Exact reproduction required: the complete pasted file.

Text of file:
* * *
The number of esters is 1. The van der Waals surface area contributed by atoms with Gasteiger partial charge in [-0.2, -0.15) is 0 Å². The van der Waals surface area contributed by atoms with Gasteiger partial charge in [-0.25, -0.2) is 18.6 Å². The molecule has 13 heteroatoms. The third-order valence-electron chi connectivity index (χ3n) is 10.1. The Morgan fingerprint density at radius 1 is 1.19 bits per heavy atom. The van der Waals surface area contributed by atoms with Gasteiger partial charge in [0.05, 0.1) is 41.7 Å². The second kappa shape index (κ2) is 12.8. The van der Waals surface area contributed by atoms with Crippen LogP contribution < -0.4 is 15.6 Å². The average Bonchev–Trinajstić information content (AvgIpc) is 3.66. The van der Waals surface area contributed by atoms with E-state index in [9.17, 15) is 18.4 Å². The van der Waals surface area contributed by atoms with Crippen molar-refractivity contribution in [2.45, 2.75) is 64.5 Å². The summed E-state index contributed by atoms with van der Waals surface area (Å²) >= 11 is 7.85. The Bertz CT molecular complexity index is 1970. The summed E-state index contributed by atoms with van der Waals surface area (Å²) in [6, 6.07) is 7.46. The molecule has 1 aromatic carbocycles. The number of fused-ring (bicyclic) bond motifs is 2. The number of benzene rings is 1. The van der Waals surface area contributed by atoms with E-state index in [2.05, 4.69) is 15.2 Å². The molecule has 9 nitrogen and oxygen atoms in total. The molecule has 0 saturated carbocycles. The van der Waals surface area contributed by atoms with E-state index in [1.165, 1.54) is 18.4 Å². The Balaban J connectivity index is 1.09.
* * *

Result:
The number of esters is 1. The van der Waals surface area contributed by atoms with Gasteiger partial charge in [-0.2, -0.15) is 0 Å². The van der Waals surface area contributed by atoms with Gasteiger partial charge in [-0.25, -0.2) is 18.6 Å². The molecule has 13 heteroatoms. The third-order valence-electron chi connectivity index (χ3n) is 10.1. The Morgan fingerprint density at radius 1 is 1.19 bits per heavy atom. The van der Waals surface area contributed by atoms with Gasteiger partial charge in [0.05, 0.1) is 41.7 Å². The second kappa shape index (κ2) is 12.8. The van der Waals surface area contributed by atoms with Crippen LogP contribution < -0.4 is 15.6 Å². The average Bonchev–Trinajstić information content (AvgIpc) is 3.66. The van der Waals surface area contributed by atoms with E-state index in [9.17, 15) is 18.4 Å². The van der Waals surface area contributed by atoms with Crippen molar-refractivity contribution in [2.45, 2.75) is 64.5 Å². The summed E-state index contributed by atoms with van der Waals surface area (Å²) >= 11 is 7.85. The Bertz CT molecular complexity index is 1970. The summed E-state index contributed by atoms with van der Waals surface area (Å²) in [6, 6.07) is 7.46. The molecule has 1 aromatic carbocycles. The number of fused-ring (bicyclic) bond motifs is 2. The number of benzene rings is 1. The van der Waals surface area contributed by atoms with E-state index in [2.05, 4.69) is 15.2 Å². The molecule has 9 nitrogen and oxygen atoms in total. The molecule has 0 saturated carbocycles. The van der Waals surface area contributed by atoms with E-state index in [1.165, 1.54) is 18.4 Å². The Balaban J connectivity index is 1.09.